Free checking isn't as common as it used to be. According to Bankrate's 2011 Checking Survey, just 45 percent of noninterest checking accounts are free of monthly charges, down from 65 percent in 2010.
Despite those ominous numbers, there are still a lot of financial institutions, including many online banks, community banks and credit unions, that plan to offer free checking for the foreseeable future.
"It may be that a small bank or a credit union may offer you better terms than one of the big national banks, and many customers don't need the services of a big national bank," Soifer says.
While those types of smaller institutions may not have the same reach in terms of branches and ATMs, not all consumers use those features enough to justify paying a monthly fee for checking.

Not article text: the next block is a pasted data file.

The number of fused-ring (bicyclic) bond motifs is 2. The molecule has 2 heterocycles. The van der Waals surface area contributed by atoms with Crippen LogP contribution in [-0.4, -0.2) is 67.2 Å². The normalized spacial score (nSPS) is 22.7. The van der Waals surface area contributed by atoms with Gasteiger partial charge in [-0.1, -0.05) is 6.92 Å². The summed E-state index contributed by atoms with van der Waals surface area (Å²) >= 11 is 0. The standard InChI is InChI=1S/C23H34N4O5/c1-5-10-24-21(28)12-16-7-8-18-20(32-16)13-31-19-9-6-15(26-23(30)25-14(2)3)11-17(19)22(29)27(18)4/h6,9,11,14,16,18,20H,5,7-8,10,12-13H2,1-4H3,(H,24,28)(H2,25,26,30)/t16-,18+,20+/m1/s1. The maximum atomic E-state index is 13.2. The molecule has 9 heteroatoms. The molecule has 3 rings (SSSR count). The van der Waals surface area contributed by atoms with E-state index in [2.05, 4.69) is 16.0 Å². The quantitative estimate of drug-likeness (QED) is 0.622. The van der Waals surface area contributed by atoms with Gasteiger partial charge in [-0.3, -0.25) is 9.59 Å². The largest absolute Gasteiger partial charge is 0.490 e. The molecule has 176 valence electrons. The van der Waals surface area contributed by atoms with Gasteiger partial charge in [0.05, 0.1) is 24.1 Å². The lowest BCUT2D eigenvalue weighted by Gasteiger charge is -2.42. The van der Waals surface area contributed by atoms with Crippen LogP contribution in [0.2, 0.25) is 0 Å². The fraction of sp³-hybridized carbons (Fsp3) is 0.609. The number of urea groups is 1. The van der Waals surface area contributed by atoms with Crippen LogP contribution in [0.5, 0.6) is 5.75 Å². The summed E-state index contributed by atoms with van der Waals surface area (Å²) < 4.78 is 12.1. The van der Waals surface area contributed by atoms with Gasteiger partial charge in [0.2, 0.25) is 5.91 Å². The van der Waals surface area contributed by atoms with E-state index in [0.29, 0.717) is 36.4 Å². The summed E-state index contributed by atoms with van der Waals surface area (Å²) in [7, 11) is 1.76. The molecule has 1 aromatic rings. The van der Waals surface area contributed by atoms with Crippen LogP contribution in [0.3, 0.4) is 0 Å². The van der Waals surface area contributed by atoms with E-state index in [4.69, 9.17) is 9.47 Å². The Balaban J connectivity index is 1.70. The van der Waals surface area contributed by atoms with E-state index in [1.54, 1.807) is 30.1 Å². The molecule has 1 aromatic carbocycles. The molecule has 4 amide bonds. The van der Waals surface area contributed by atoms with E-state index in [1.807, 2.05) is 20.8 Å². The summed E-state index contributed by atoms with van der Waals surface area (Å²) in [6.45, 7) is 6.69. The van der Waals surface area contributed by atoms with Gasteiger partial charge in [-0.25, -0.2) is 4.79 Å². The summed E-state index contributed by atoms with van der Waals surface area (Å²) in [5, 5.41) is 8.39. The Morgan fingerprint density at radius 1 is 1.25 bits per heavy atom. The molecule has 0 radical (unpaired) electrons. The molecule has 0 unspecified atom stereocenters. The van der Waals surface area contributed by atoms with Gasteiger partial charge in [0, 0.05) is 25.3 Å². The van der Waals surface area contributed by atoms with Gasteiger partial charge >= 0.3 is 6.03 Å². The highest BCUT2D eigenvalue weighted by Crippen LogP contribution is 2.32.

So if paying monthly fees for having a checking account or debit card leaves you fuming, it may pay to shop around and take your business elsewhere.
"For the one-time inconvenience of switching, you may save a considerable amount in fees," Soifer says.
One caveat: Make sure all the institutions you're considering are insured by the Federal Deposit Insurance Corp., or, in the case of credit unions, the National Credit Union Administration. That way, whether you choose to go online or keep it local, you'll have the same $250,000 in deposit insurance you had at your old bank.
-- Claes Bell